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Cyclists sometimes experience soreness or numbness in the perineum area—a region extending from the anus to the genitals, and including the buttocks as well.
The right bicycle seat can help eliminate perineal pain. Certain seats are designed to help relieve you of uncomfortable pain or numbness in these areas of your body. Adjustments to your riding style can help as well.
In this article, we discuss some of these solutions, beginning with bike saddles that will protect your perineum.
10 Bike Seats That Protect the Perineum
The lightweight SLR Boost TM incorporates the company’s Superflow technology and manganese alloy rails that offer comfort and structure. The open center channel and lateral frame offer support and reduce the incidence of prolonged perineal pressure.
Perfect for new riders who want to get into intense cycling, the Selle SMP Unisex saddle has a patented ergonomic design that maintains blood flow and ventilates the genital area. The center channel opening eliminates pressure on the prostate and perineal regions to prevent tingling or numbness.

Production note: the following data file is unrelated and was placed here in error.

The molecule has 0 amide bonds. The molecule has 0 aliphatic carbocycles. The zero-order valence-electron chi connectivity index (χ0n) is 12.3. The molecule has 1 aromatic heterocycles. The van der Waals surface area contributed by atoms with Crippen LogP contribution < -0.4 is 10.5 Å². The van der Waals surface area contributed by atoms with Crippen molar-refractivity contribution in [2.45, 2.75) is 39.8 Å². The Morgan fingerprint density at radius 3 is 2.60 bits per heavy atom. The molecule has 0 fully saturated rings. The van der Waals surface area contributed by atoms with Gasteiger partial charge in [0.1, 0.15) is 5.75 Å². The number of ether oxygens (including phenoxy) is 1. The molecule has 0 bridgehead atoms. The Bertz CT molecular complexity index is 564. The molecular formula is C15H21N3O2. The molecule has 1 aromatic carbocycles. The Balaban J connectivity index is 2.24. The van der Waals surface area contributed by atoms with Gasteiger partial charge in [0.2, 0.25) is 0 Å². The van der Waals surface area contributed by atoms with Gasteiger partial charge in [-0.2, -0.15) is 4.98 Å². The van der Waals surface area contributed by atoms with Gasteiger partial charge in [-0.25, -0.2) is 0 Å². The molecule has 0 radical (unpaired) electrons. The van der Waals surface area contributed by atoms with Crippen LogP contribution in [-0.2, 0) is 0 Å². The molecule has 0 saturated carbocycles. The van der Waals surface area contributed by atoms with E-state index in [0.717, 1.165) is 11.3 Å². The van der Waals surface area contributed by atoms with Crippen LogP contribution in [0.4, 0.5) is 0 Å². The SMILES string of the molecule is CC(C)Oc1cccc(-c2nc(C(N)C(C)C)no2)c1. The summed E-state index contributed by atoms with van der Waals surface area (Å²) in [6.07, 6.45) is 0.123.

Designed for men who ride leisurely, the Royal Men’s Respiro from Selle includes a ventilation channel that lowers perineal pressure. The company’s Royalgel is incorporated into the saddle’s structure to distribute the body’s weight over the entire surface and give comfort to the sit bones.
A great option for both sporting and general recreational use, the Selle SMP TRK saddle maintains a dropped nose design that enhances support and stability. The comfortable polypropylene shell is made from polyurethane, a soft type of padding. The ergonomic shape and cutout also lessen overall nerve compression.